28 May 2015

State Opening of Parliament Jewels: May 2015

Today, Queen Elizabeth II traveled from Buckingham Palace to Westminster to officially open parliament. She's been doing this for more than sixty years now, but the event is still as filled with pomp and circumstance (and jewels!) as ever.

On her way to and from the Houses of Parliament, the Queen wore the diamond diadem made in 1820 for the coronation of King George IV. From this angle, you can just see the yellow hue of the diamond in the center of the front cross pattée. You can read more about the history of this centuries-old diadem in yesterday's post.

Here's a great look at the side of the diadem, which features the emblems of England, Scotland, and Ireland (the rose, thistle, and shamrock, respectively) set with more than 1,000 diamonds. The intertwined floral elements are alternated with crosses pattée.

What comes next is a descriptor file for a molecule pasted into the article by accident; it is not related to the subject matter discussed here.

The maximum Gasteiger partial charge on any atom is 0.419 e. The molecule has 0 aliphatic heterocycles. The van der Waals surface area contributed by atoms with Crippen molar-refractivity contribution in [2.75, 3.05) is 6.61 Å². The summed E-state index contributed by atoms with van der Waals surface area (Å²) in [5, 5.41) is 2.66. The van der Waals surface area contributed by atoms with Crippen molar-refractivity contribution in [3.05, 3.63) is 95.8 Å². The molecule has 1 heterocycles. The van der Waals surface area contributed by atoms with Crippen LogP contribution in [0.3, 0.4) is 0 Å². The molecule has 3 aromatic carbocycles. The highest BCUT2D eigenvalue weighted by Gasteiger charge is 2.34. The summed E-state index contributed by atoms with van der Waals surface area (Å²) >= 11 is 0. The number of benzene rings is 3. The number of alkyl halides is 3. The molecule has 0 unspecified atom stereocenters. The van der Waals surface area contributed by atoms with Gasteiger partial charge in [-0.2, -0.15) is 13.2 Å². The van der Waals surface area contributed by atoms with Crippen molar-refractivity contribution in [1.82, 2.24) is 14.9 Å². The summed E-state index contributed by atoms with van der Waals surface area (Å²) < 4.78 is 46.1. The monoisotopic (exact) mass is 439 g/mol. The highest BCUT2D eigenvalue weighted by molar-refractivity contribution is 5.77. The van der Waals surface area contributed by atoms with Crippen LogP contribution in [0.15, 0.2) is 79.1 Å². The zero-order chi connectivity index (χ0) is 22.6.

And here's a good look at the back of the tiara and its base, which features rows of pearls.

For her speech in front of the Houses of Lords and Commons, the Queen donned the Imperial State Crown. It traveled in a separate carriage to Westminster.

And it was carried in on a special pillow!

You can read more about the history of the Imperial State Crown and its gems, which include the Black Prince's Ruby, the Stuart Sapphire, and the Cullinan II Diamond, over here.

The Queen also wore two pieces of jewelry that belonged to Queen Victoria: the Coronation Earrings and Coronation Necklace.

Here's an especially good look at the glittering earrings. We've previously discussed the earrings more here, and the necklace over here.

The Duchess of Cornwall attended the state opening as well, wearing the Boucheron diamond tiara left to the Queen Mother as a part of the Greville inheritance.

She also wore one of her trademark pearl chokers, this time the version with the all-diamond clasp with a cross motif. This photo also provides a nice look at the bar brooch she's used to secure the sash of the Royal Victorian Order.

Princess Anne also attended, but she wore a uniform rather than a gown and jewels. Have a look at those medals and braids!

Also wearing a boatload of medals and decorations: the Duke of Edinburgh.

And the Prince of Wales was well-decorated as well.

And here's a fun tiara sighting to round out our post: this is the Queen's lady-in-waiting, Lady Susan Hussey, wearing a tiara to the state opening.